is blue grama grass, Bouteloua gracilis. It's a tough little survivor, often found on the drier hilltops and ridges around here, and forming a larger component of the short-grass prairie that occurs farther southwest.
The seed heads are very distinctive, like little combs or thick downcast eyelashes. I'm trying not to get into heavy terminology here, but it is really tough to describe the intricate flowering parts of a grass without using special words. Please take a deep breath and bear with me; I hope you will discover that you, too, can tease useful information out of the apparent gobbledygook of a systematic description in a flora. Here is the description from the Flora of the Great Plains (don't worry, I'll translate):
[for grama grasses in general:] Inflorescence consisting of 1-many spicate branches; spikelets sessile in 2 rows on one side of each branch rachis; each spikelet consisting of 1 perfect floret below 1 or 2 rudimentary florets, disarticulating above the glumes; . . .Ahem.
[. . .]
[for blue grama grass in particular:] Inflorescence with 1-3 curved branches, each branch persistent, 14-30(40) mm long, bearing numerous spikelets; . . .
An "inflorescence" simply means a flowering portion of a plant. Well, that may be an oversimplification, but it will do to be getting on with. Going back to an earlier post where I discussed daisies and dandelions and such: in those plants, one flower head is an inflorescence. It consists of a dense cluster of tiny flowers, and it may be only one inflorescence among many on a single plant. The term "inflorescence" draws attention to the arrangement of the individual flowers and other structures that go with them. Of course, in winter, we're not looking at flowers, but many of the parts remain in basically the same positions in the seed stage. Now before I do any more translation, I'll blend the above statements into one concise description of the flowering portion of a blue grama grass plant:
Inflorescence with 1-3 curved spicate branches; each branch persistent, 14-30(40) mm long, bearing numerous spikelets; spikelets sessile in 2 rows on one side of each branch rachis; each spikelet consisting of 1 perfect floret below 1 or 2 rudimentary florets, disarticulating above the glumes; . . ."Spicate" just means spike-like, but we don't call it a spike because that term is reserved for the very simple arrangement where all the flowers are in one long cluster. In this case, the cluster may be all in one branch, or there may be several branches (which look like separate seed heads, but are all parts of a single inflorescence). Picky, aren't we? But with the hundreds of possible variations in different species, we have to be picky if we're going to communicate at all. So, when you look at the little comb above, you're looking at a spicate branch of the inflorescence.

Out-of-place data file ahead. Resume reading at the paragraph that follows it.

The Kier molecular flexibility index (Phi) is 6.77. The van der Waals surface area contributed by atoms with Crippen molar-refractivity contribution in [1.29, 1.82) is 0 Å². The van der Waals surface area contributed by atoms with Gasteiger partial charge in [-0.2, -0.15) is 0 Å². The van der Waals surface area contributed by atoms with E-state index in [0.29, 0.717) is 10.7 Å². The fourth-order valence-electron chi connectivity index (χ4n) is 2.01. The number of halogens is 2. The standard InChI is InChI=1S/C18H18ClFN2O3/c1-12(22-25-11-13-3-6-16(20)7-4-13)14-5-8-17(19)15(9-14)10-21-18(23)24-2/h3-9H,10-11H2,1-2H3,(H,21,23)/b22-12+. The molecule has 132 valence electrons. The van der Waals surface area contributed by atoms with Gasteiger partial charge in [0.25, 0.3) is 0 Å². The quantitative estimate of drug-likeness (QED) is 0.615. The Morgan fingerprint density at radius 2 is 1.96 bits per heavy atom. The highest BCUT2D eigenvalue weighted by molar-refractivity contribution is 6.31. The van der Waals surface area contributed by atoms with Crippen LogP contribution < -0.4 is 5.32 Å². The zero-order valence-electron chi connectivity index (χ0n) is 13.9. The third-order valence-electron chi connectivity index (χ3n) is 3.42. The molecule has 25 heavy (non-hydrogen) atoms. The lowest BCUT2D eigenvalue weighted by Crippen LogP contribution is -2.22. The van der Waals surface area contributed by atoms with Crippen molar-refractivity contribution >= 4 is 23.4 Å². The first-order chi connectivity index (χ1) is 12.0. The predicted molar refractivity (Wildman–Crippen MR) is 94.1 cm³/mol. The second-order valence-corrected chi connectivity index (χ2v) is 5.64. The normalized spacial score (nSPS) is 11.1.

"Persistent" means they don't fall off. Plants have all sorts of variations on the theme of dropping seeds, and each species has its own particular way of falling apart.
". . . bearing numerous spikelets . . ." Ah, more spiky stuff. You might think that each tooth in that little comb is a seed, but it's not. It's a seed plus other little parts attached to a tiny side branch. It's a spikelet: a "small or secondary spike." Recognizing these tiny sub-clusters of flowers (or seeds) is crucial to deciphering descriptions of grasses.
"Sessile" means "without a stalk." The spikelets are tight to the branch rachis. What's a rachis? It's the longitudinal support up the middle of a spike or spicate branch or such like. Basically the branch rachis is the branch itself, but the word "rachis" helps clarify where the spikelets are attached: along the branch, not at its tip or on side branches or anything fancy like that.
Speaking of a rachis, the description mentions that the spikelets are attached "in two rows on one side of [the] branch rachis." This is important. This is what makes blue grama so distinctive in appearance that you don't really need all this description - you can just look at the picture and say, "I know that plant!" (But then there's hairy grama, which I've never seen, or at least, never noticed that I was seeing, which differs from blue grama by having the "rachis of [the] spicate branch projecting beyond the terminal spikelet," besides being just a little more hairy where the leaves meet the stems. . .) Anyway, notice that all the spikelets are crowded to one side of the spicate branch; that's what creates the appearance of a little comb.